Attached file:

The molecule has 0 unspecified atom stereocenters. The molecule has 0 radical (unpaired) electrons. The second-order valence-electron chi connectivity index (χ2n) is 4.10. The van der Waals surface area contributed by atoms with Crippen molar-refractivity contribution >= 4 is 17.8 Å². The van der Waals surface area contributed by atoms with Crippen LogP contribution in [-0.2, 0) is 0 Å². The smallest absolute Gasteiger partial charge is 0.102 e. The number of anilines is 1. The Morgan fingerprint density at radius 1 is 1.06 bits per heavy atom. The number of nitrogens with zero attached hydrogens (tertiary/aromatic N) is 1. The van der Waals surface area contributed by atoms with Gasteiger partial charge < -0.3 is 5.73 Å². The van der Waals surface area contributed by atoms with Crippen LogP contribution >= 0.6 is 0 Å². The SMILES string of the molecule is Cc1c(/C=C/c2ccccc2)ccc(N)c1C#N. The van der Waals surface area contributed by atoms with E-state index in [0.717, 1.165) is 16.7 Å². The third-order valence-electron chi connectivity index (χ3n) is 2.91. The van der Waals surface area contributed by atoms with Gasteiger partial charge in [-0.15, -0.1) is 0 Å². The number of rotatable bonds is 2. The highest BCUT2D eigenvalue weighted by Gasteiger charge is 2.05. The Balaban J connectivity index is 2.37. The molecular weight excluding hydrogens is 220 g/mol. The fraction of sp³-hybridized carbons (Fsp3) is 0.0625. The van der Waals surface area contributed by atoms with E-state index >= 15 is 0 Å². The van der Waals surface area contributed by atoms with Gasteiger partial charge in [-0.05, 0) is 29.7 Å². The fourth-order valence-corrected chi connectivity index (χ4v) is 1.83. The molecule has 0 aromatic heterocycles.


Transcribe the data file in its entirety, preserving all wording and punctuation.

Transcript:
The molecule has 0 unspecified atom stereocenters. The molecule has 0 radical (unpaired) electrons. The second-order valence-electron chi connectivity index (χ2n) is 4.10. The van der Waals surface area contributed by atoms with Crippen molar-refractivity contribution >= 4 is 17.8 Å². The van der Waals surface area contributed by atoms with Crippen LogP contribution in [-0.2, 0) is 0 Å². The smallest absolute Gasteiger partial charge is 0.102 e. The number of anilines is 1. The Morgan fingerprint density at radius 1 is 1.06 bits per heavy atom. The number of nitrogens with zero attached hydrogens (tertiary/aromatic N) is 1. The van der Waals surface area contributed by atoms with Gasteiger partial charge < -0.3 is 5.73 Å². The van der Waals surface area contributed by atoms with Crippen LogP contribution >= 0.6 is 0 Å². The SMILES string of the molecule is Cc1c(/C=C/c2ccccc2)ccc(N)c1C#N. The van der Waals surface area contributed by atoms with E-state index in [0.717, 1.165) is 16.7 Å². The third-order valence-electron chi connectivity index (χ3n) is 2.91. The van der Waals surface area contributed by atoms with Gasteiger partial charge in [-0.15, -0.1) is 0 Å². The number of rotatable bonds is 2. The highest BCUT2D eigenvalue weighted by Gasteiger charge is 2.05. The Balaban J connectivity index is 2.37. The molecular weight excluding hydrogens is 220 g/mol. The fraction of sp³-hybridized carbons (Fsp3) is 0.0625. The van der Waals surface area contributed by atoms with E-state index >= 15 is 0 Å². The van der Waals surface area contributed by atoms with Gasteiger partial charge in [-0.05, 0) is 29.7 Å². The fourth-order valence-corrected chi connectivity index (χ4v) is 1.83. The molecule has 0 aromatic heterocycles.